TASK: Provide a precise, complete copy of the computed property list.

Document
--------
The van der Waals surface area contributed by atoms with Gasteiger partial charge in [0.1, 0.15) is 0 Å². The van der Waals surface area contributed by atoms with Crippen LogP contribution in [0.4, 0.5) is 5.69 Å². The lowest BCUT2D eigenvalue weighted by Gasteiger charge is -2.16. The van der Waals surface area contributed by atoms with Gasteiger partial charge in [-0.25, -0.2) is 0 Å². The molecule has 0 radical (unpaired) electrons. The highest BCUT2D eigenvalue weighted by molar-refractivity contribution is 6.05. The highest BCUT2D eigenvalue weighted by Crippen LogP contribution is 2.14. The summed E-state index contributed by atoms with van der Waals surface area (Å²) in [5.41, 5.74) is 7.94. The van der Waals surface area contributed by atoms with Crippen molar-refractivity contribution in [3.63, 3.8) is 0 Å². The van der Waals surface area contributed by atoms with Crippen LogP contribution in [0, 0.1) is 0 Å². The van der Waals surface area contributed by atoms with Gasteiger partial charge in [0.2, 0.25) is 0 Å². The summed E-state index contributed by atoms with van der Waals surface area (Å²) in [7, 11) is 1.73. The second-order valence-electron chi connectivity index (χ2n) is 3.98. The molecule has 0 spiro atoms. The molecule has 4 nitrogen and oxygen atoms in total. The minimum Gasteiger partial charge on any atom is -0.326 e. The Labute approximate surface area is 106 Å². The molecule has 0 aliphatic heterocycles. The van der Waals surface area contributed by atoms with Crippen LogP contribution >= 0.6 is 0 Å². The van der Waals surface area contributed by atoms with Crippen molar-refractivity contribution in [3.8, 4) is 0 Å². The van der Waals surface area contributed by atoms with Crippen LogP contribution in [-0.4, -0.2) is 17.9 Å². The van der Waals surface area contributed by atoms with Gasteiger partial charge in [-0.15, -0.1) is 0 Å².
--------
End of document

The van der Waals surface area contributed by atoms with Gasteiger partial charge in [0.1, 0.15) is 0 Å². The van der Waals surface area contributed by atoms with Crippen LogP contribution in [0.4, 0.5) is 5.69 Å². The lowest BCUT2D eigenvalue weighted by Gasteiger charge is -2.16. The van der Waals surface area contributed by atoms with Gasteiger partial charge in [-0.25, -0.2) is 0 Å². The molecule has 0 radical (unpaired) electrons. The highest BCUT2D eigenvalue weighted by molar-refractivity contribution is 6.05. The highest BCUT2D eigenvalue weighted by Crippen LogP contribution is 2.14. The summed E-state index contributed by atoms with van der Waals surface area (Å²) in [5.41, 5.74) is 7.94. The van der Waals surface area contributed by atoms with Crippen molar-refractivity contribution in [3.63, 3.8) is 0 Å². The van der Waals surface area contributed by atoms with Crippen LogP contribution in [0, 0.1) is 0 Å². The van der Waals surface area contributed by atoms with Gasteiger partial charge in [0.2, 0.25) is 0 Å². The summed E-state index contributed by atoms with van der Waals surface area (Å²) in [7, 11) is 1.73. The second-order valence-electron chi connectivity index (χ2n) is 3.98. The molecule has 0 spiro atoms. The molecule has 4 nitrogen and oxygen atoms in total. The minimum Gasteiger partial charge on any atom is -0.326 e. The Labute approximate surface area is 106 Å². The molecule has 0 aliphatic heterocycles. The van der Waals surface area contributed by atoms with Crippen LogP contribution >= 0.6 is 0 Å². The van der Waals surface area contributed by atoms with Crippen molar-refractivity contribution in [3.8, 4) is 0 Å². The van der Waals surface area contributed by atoms with Crippen LogP contribution in [-0.4, -0.2) is 17.9 Å². The van der Waals surface area contributed by atoms with Gasteiger partial charge in [-0.15, -0.1) is 0 Å².